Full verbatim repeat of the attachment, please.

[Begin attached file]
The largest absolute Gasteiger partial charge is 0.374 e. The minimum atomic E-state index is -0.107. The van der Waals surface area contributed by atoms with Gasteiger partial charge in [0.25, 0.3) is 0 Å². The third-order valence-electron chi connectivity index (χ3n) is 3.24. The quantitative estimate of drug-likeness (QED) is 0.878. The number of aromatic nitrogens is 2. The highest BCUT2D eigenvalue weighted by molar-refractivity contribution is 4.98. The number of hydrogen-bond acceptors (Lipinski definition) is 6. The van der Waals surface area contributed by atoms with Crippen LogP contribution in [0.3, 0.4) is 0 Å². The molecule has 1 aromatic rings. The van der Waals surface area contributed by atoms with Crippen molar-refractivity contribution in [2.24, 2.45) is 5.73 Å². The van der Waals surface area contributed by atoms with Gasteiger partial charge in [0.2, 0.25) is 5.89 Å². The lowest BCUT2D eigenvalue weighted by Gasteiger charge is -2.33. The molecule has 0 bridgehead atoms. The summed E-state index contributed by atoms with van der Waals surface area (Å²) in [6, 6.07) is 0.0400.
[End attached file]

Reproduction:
The largest absolute Gasteiger partial charge is 0.374 e. The minimum atomic E-state index is -0.107. The van der Waals surface area contributed by atoms with Gasteiger partial charge in [0.25, 0.3) is 0 Å². The third-order valence-electron chi connectivity index (χ3n) is 3.24. The quantitative estimate of drug-likeness (QED) is 0.878. The number of aromatic nitrogens is 2. The highest BCUT2D eigenvalue weighted by molar-refractivity contribution is 4.98. The number of hydrogen-bond acceptors (Lipinski definition) is 6. The van der Waals surface area contributed by atoms with Crippen LogP contribution in [0.3, 0.4) is 0 Å². The molecule has 1 aromatic rings. The van der Waals surface area contributed by atoms with Crippen molar-refractivity contribution in [2.24, 2.45) is 5.73 Å². The van der Waals surface area contributed by atoms with Gasteiger partial charge in [0.2, 0.25) is 5.89 Å². The lowest BCUT2D eigenvalue weighted by Gasteiger charge is -2.33. The molecule has 0 bridgehead atoms. The summed E-state index contributed by atoms with van der Waals surface area (Å²) in [6, 6.07) is 0.0400.